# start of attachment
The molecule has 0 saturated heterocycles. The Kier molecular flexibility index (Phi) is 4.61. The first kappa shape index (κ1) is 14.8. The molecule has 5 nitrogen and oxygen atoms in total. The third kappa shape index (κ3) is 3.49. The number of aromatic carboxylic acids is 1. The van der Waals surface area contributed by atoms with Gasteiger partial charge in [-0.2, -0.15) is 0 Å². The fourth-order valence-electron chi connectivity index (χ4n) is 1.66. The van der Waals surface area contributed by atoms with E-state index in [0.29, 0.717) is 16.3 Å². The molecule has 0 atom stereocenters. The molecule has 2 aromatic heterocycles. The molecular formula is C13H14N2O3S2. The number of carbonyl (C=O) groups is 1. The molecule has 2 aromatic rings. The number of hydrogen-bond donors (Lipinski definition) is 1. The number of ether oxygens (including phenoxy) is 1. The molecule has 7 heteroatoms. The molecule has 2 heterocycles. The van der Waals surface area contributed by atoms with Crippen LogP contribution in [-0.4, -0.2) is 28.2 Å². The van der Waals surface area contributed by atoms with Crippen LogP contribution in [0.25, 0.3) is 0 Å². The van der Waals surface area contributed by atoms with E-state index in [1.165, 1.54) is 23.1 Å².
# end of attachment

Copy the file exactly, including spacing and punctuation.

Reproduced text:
The molecule has 0 saturated heterocycles. The Kier molecular flexibility index (Phi) is 4.61. The first kappa shape index (κ1) is 14.8. The molecule has 5 nitrogen and oxygen atoms in total. The third kappa shape index (κ3) is 3.49. The number of aromatic carboxylic acids is 1. The van der Waals surface area contributed by atoms with Gasteiger partial charge in [-0.2, -0.15) is 0 Å². The fourth-order valence-electron chi connectivity index (χ4n) is 1.66. The van der Waals surface area contributed by atoms with E-state index in [0.29, 0.717) is 16.3 Å². The molecule has 0 atom stereocenters. The molecule has 2 aromatic heterocycles. The molecular formula is C13H14N2O3S2. The number of carbonyl (C=O) groups is 1. The molecule has 2 aromatic rings. The number of hydrogen-bond donors (Lipinski definition) is 1. The number of ether oxygens (including phenoxy) is 1. The molecule has 7 heteroatoms. The molecule has 2 heterocycles. The van der Waals surface area contributed by atoms with Crippen LogP contribution in [-0.4, -0.2) is 28.2 Å². The van der Waals surface area contributed by atoms with Crippen LogP contribution in [0.25, 0.3) is 0 Å². The van der Waals surface area contributed by atoms with E-state index in [1.165, 1.54) is 23.1 Å².